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PARMENIDES

The one generalization from experience that all of the sixth century philosophers agreed on unconditionally was that everything that we experience in this world is constantly changing. But this is derived entirely from experience. It is not rationally derived through reason. At the same time all of the reasoning of these thinkers was based on this one generalization. By the fifth century a Pythagorean from Elea in the south of Italy changed the entire face of western philosophy and science by showing that it is a logical absurdity to consider that any kind of change at all is possible. His name was Parmenides and we can get a good idea of his position in the succession of philosophers because Plato, in a dialogue named after him had Socrates as a young man meeting Parmenides who is depicted as an old man. The deference that Plato showed to the old man in the discussion indicates how highly he thought of him. As I mentioned before he was a Pythagorean, but broke away from the sect to found his own school.

He communicated his ideas through the most powerful medium he knew, epic poetry. His basic concept was that not only is change impossible, but that the existence of many things is equally absurd, was put forward in an epic poem in which a goddess shows him two paths, that of truth, and that of the opinions of mortals. Only through the expressive language of verse could he overcome the difficulty of putting forward very complex philosophical concepts in a language that simply did not contain expressions capable of conveying them.

The object of Parmenedes' search was truth through reasoning. Of all of the problems of philosophy truth is the most elusive because reasoning to be of any value must begin with truth. It cannot create truth. He chose to follow a path toward truth concerning being itself. First, there are only two kinds of being. That which is, and that which is not; for being is a binary conception, something either is, or it is not. But what of what is not? To speak of what is not is an absurdity, for to speak of it is to imply that it is. Therefore he began his argument from the basic fact that one simply cannot speak of what is not. What is wholly true, then, is that which is, and what is not cannot even be talked about. Let us consider the rational implications hidden in those simple statements.

What is could never be derived from what is not. That would be absurd. Therefore what is could never have not been.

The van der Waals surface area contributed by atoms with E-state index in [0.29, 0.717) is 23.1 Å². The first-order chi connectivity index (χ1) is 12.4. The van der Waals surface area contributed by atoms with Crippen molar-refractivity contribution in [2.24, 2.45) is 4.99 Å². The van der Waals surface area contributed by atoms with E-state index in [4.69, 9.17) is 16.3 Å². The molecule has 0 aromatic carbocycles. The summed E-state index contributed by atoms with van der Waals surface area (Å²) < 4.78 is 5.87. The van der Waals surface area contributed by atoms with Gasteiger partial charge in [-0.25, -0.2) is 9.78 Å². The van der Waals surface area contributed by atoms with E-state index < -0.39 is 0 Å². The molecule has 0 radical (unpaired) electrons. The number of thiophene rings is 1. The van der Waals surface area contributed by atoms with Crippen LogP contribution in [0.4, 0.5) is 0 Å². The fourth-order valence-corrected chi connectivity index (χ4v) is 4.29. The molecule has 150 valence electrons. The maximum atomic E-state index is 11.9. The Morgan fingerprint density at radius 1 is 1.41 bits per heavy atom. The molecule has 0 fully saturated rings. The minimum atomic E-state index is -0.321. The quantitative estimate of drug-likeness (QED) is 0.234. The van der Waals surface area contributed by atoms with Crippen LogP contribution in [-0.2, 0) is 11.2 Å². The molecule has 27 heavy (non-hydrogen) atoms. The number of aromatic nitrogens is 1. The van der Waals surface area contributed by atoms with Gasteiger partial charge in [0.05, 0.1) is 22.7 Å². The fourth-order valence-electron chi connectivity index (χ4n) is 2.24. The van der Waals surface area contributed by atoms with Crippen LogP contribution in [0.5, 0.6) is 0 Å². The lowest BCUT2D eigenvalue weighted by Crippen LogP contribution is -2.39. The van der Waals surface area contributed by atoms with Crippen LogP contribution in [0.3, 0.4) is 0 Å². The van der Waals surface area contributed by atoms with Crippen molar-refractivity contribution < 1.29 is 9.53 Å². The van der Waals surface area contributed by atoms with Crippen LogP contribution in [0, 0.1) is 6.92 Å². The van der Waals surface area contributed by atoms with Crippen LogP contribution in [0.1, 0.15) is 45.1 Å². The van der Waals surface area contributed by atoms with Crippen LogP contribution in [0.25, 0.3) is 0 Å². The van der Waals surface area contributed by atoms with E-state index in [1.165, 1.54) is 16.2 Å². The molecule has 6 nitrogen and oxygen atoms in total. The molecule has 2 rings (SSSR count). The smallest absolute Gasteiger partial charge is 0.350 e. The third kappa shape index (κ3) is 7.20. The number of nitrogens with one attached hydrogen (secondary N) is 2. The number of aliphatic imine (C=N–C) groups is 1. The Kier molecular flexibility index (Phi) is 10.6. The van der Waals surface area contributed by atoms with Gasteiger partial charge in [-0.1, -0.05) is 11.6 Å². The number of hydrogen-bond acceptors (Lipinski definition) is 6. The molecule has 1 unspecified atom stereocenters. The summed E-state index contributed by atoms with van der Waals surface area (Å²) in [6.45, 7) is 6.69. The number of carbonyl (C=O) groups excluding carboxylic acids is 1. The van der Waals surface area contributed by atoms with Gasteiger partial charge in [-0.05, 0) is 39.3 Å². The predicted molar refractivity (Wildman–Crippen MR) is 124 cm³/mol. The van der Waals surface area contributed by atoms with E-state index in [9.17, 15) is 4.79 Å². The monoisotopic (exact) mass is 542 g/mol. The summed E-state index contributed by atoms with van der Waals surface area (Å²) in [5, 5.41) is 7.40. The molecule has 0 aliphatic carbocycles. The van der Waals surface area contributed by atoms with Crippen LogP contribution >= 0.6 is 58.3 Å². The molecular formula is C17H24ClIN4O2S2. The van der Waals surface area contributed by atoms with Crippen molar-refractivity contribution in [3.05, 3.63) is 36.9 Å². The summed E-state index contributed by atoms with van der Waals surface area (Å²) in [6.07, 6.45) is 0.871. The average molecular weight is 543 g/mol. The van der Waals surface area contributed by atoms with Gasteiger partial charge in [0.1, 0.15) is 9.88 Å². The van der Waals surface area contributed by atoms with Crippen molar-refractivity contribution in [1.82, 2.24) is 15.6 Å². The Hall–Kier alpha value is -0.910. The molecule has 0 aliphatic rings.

What is, too, could never become what is not, so what is can never not be in the future.

If what is were many then each of the many would necessarily be separated by what is not. But what is not can never be, therefore what is cannot possibly be many.

Motion is impossible because it necessitates that what is either has not been or will not be, either of which is impossible.

Remember, what makes a philosopher important is not that he changed the world around him. The world around him is changing. He becomes important because through reason, he has captured the thought that lay deepest in the minds of the people of his culture. in a sense he recreates the change that is happening around him so that he creates a feed-back path that locks the change in or accelerates it. He becomes important to us not because he changed the people of his time, but because he was important to them. He was important to them because he was able to express what they felt but could not express themselves. Parmenides was not speaking to future philosophers and philosophy students. He was speaking to the citizens of Elea and he could accomplish this best through his epic poetry.

In the beginning the poem which is speaking to Parmenides, purports to explain the truth about reality from premises asserted to be wholly true. This leads to the conclusion that the world as perceived by the senses is unreal. At this point the goddess declares that she ceases to speak the truth, that the remainder of the poem will be deceitful, yet she will impart it all to Parmenides 'that no judgment of men will outstrip thee'. The following translation of the prologue to the poem is taken from W.K.C. Guthrie.

The mares that carry me as far as my heart ever aspires sped me on, when they had brought and set me on that far famed road of the god [i.e. the sun], which bears the man of knowledge over all cities. On that road I was borne, driven on both sides by the two whirling wheels, as the daughters of the sun, having left the house of the night, hastened to bring me to the light, throwing back the veils from their heads with their hands.

In the Persian religion of the day, there were two Gods. One, Ahura Mazda the God of light, was all good. the other, Ahriman the God of darkness was all evil. In this poem Parmenides used this motif with the Greek idea that connects darkness with ignorance and light with knowledge. So, in this poem night and darkness symbolize ignorance while light signifies knowledge. The sun as that which illuminates all that is visible brings knowledge to man. Parmenides is shown as a privileged mortal who is to be shown both the truth and that which the ordinary mortal takes for truth.

These are the gates of night and day, set between a lintel and a threshold of stone. They themselves, high in the sky, are blocked with great doors, of which avenging justice holds the alternate keys. her the maidens beguiled with soft words, and skillfully and persuaded her to push back swiftly for them the bolted bar from the gates. The doors flew back and revealed the wide opening between their leaves, swinging in their sockets the bronze-bound pivots made fast with dowels and rivets. Straight through them the maidens kept the chariot and horses on the highway.

And the goddess welcomed me graciously, took my right hand in hers, and addressed me with these words:

Young man who comest to my house companioned with immortal charioteers with the steeds that bear thee, I greet thee. No evil lot has sent thee to travel this road--and verily it is far from the footsteps of men--but Right and Justice. It is meet for thee to learn all things, both the unshaken heart of well-rounded truth and also what seems to mortals, in which is no true conviction. Nevertheless these things too shalt though learn, namely what seems had assuredly to exist, being indeed everything.